Jodi Hills

So this is who I am – a writer that paints, a painter that writes…

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Finding shine.

I suppose it’s only natural to get used to things. Even the things we dreamed about for years can become ordinary while living them. And we all want to be comfortable. There’s nothing wrong with that. But the shine, I don’t want to lose that. So I make the small changes. Daily.

It might sound silly, but for me, it’s the little things. I change the painting in my direct view from the breakfast table. And this brand new, this shiny comfort, reflects my smile, and the day begins. 

After lunch is my usual reading time. I switch up the place. Moving daily from chair, to bed, to outdoor hammock. Yesterday’s sun jumped off the pages as I swayed above the grass. 

Being my mother’s daughter, it is not only my joy, but my responsibility, to change my clothes frequently throughout the day. The more challenging the day, the more changes. I will hold the conversation in my head. Clutching my pearls, sometimes real, sometimes imaginary. Humbly offering my thanks. Accepting the worked-for shine that only a mirror and a mother’s memory can reflect.

Now some might say, well it’s easy for you, you live in a beautiful country. You have inspiration all around. Yes, that’s true. But I don’t eat breakfast under the Eiffel Tower each morning. I, like everyone else, am not given a reason to get out of bed…I (we) have to get out of bed and go find that reason every day.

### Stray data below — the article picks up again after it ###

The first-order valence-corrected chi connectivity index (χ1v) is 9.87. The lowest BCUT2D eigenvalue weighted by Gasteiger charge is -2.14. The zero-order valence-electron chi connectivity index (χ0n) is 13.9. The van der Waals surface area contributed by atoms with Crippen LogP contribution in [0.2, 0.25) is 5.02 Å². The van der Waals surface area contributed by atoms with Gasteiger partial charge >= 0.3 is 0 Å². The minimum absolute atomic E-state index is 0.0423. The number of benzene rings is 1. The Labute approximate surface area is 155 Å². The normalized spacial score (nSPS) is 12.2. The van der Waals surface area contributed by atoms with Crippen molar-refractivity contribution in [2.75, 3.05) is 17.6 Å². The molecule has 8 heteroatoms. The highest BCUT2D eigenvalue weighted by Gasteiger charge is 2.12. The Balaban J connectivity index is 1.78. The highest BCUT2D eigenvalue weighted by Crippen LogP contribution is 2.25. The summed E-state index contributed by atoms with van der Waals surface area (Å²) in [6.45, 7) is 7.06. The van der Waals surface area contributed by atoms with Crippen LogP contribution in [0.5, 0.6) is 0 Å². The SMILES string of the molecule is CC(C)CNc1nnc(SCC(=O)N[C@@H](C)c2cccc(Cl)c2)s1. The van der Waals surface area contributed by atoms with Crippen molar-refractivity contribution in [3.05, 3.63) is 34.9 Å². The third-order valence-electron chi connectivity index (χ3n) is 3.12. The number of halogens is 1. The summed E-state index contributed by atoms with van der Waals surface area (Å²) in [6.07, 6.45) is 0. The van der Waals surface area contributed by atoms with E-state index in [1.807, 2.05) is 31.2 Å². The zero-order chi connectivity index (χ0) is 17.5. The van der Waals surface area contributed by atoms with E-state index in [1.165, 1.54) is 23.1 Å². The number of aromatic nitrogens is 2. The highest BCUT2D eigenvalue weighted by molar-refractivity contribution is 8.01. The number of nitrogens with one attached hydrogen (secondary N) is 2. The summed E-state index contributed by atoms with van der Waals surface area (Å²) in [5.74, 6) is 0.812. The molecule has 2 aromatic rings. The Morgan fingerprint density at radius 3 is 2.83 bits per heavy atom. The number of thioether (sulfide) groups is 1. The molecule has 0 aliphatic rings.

I don’t know what today will bring. I’m not even sure what I’ll wear, or how long I’ll wear it. The clouds overhead say, “you’re on your own today.” I smile. “I’ve got this,” I say. And set out to find my shine.



As one who maneuvered day to day, bandaged from knee to heart, these Weebles fascinated me. Careful not to get blood on the wall to wall carpeting, I sat ten inches from the color television set and watched them wobble. I sang along, “Weebles wobble but they don’t fall down.” For me they weren’t just a toy, but inspiration. I begged my mother mid-week, and waited the eternity for Saturday to arrive. I sat beside her anxiously at the laundromat. Listening. Praying for the spin cycle. Then the dryer. I ran the baskets to the back of the Chevy Impala and finally, finally, she drove to main street and parked in front of the Ben Franklin. I raced through the front doors to the back of the store. Gazed frantically through all the colors. Toy, by plastic toy. Then my eyes landed on the Weebles. They were so beautiful. So certain. I held the boxed family in my hands and smiled with want at my mom. She smiled in agreement and started walking to the counter.  “Would you like a bag?” the woman behind the counter asked. “No.” I needed them in my hands. Nothing could separate me. Not even a thin layer of plastic. 

As advertised, they didn’t fall. I wobbled them on stairs and gravel. Night stands and kitchen tables. I taped them to the back of my banana seat bike. Put them on the dash of the car. Stuffed them in pockets. 

They held firm. I continued to fall. But I was happy. It turned out I had the stability all along. It was her. The one who washed my clothes. Bandaged my knees. Held the back of my bicycle. Used her hard earned money to buy me impermanent things. Used her hard earned heart to keep me upright. She was the one who taught me the greatest lesson of all, “Sure, I’ve fallen, but oh, how I can rise!”

I wobbled through yesterday. Just one of those days. I smile with want at this morning’s sun, and I RISE!

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A proper reflection.